Sex offending knifeman slashed teenager’s throat on bus
A knife-wielding convicted sex offender with a “compulsion” for violence slashed a teenager’s throat with a knife on a Runcorn bus after being moved north from Croydon with no continuity of care – despite suffering a “major psychotic disorder”.
Hamid Akhonzada, 26, launched the attack on May 8 last year after sitting behind a young couple on a Palacefields to Brookvale service in Runcorn.
Dafydd Roberts, prosecuting at Chester Crown Court on Friday, said Akhonzada grabbed the 17-year-old boy by the hair from behind then “held his head back and drew a bladed article described as a steak knife across the throat”
The youth tried to evade him and fight back as shocked passengers looked on and his girlfriend, 16, was also slightly injured as she tried to help him.
Akhonzada, of Liskeard Close, Brookvale, Runcorn, punched the boy three or four times as they struggled in the baggage hold and then fled the scene when the bus stopped.
Upon their arrival, officers from Cheshire Police found the victim, who was sitting on the bus staunching the blood from his neck with a Covid facemask.
Mr Roberts said the teenager received glue and butterfly stitches to treat six or seven “scratches” to his neck, described as “cuts” by Judge Michael Leeming.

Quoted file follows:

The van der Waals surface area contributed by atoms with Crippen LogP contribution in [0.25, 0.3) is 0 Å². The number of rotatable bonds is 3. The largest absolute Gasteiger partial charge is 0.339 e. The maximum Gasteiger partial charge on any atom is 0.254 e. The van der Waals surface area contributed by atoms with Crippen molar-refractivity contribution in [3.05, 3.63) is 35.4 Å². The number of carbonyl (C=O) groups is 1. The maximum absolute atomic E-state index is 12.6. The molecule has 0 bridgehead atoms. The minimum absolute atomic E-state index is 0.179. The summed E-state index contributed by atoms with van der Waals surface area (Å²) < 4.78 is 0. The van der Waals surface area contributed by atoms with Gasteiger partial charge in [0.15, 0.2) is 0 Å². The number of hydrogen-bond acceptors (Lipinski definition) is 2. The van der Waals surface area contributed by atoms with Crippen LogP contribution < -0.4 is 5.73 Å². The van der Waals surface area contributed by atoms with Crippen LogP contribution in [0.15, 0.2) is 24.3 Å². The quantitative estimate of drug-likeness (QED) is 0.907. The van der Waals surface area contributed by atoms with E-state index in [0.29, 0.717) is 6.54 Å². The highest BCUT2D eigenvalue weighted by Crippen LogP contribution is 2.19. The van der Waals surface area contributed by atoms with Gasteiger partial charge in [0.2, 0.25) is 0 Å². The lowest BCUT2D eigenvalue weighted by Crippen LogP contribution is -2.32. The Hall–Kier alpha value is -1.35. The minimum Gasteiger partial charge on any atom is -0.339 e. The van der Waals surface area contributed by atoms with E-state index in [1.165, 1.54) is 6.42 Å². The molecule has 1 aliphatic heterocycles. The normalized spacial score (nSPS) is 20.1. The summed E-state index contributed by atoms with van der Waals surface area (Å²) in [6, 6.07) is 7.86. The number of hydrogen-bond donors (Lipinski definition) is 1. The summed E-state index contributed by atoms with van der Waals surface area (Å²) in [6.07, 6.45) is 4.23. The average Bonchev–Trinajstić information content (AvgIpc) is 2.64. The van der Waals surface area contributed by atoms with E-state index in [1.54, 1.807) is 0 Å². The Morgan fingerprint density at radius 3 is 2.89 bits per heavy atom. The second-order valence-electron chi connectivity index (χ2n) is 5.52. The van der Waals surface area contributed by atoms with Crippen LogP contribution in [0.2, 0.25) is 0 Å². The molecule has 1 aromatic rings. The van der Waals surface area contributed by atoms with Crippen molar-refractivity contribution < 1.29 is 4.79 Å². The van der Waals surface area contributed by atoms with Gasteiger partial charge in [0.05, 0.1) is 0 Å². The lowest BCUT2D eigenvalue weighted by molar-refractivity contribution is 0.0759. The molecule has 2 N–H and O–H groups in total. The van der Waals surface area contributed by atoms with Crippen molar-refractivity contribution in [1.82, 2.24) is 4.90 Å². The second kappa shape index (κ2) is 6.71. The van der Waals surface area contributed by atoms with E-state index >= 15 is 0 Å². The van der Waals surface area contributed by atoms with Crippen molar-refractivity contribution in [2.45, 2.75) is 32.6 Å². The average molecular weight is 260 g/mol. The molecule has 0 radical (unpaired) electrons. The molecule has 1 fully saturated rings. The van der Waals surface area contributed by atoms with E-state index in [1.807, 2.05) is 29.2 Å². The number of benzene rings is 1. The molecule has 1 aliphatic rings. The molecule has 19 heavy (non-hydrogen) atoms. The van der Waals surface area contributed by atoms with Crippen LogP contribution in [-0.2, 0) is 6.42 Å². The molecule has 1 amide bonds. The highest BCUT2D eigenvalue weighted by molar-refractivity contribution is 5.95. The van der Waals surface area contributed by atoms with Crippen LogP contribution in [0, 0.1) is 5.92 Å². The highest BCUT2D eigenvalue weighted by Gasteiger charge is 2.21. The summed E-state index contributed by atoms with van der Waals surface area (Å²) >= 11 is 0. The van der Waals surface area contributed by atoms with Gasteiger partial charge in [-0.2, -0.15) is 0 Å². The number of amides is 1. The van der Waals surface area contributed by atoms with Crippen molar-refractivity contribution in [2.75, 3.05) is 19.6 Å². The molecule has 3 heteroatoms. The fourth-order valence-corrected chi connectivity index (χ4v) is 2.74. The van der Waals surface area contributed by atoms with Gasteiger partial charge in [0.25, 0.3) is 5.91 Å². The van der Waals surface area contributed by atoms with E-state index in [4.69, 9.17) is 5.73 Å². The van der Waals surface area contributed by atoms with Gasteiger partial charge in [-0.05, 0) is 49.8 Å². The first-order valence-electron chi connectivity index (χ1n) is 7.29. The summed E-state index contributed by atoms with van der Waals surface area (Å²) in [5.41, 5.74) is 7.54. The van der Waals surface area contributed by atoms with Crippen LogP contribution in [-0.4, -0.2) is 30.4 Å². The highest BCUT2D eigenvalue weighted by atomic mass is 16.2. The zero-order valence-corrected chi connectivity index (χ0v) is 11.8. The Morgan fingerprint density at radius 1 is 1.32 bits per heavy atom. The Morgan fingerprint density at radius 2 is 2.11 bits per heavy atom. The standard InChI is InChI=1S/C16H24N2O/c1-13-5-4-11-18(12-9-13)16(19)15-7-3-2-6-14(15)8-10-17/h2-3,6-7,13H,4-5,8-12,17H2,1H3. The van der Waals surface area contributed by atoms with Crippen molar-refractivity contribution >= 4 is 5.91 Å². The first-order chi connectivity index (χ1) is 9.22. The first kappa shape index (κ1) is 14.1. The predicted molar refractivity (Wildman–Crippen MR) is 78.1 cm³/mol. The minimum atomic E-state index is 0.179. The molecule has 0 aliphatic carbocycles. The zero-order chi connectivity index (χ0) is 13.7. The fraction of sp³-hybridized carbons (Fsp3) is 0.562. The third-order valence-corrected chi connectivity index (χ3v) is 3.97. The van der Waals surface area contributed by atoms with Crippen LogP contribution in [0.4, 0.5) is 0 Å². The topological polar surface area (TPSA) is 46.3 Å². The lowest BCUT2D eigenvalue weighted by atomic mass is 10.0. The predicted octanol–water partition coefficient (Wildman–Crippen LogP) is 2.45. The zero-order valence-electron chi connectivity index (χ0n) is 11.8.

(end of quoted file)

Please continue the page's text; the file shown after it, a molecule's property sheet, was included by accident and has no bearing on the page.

He had also suffered a defence wound to his little finger, cuts to the eye area, sore ribs and a grazed knee.
Investigators were able to recover the knife, which was found broken.
Afghan refugee Akhonzada was arrested on May 14 in Croydon, where he had previously lived until being moved north by officials to Runcorn.
He gave “no comment” answers in police interview.
Three days later on remand in HMP Altcourse, he beat prison officer Michael Bennett unconscious, first by calling for attention from his cell then punching Mr Bennett.
Akhonzada pursued him around the pool tables in the open part of the wing, punching him again and knocking him out.
CCTV shown to the court showed part of the attack and the inmate then retreat to his cell upon the arrival of a female prison officer who locked him inside.
Mr Bennett described his ordeal as an “explosion of blood” followed by “everything being a blur”.
He came round after about two minutes.
The prison officer suffered “bumps and bruises” in the assault, which had the lasting effect of exacerbating his existing post-traumatic stress disorder (PTSD).
A victim personal statement from the teenager assaulted on the bus said he suffered sleeplessness, “flashbacks and night terrors”, nervousness going out, aversion to using buses, and reduced socialising.
After being confirmed as fit to plead, Akhonzada admitted Section 18 wounding with intent, having a bladed article in public, and assaulting an emergency worker.
Mr Roberts said Akhonzada had 10 previous convictions for 23 offences including two for common assault and assaulting a constable in 2016, assault occasioning actual bodily harm in 2017, and common assault and sexual assault in 2018 leading to a prison sentence.
Judge Leeming read details of a pre-sentence report in which Akhonzada had told a probation officer that “he left the house with a knife because he wanted to stab somebody” but also that “it was only on the bus that he heard the voices in his head telling him to stab somebody”.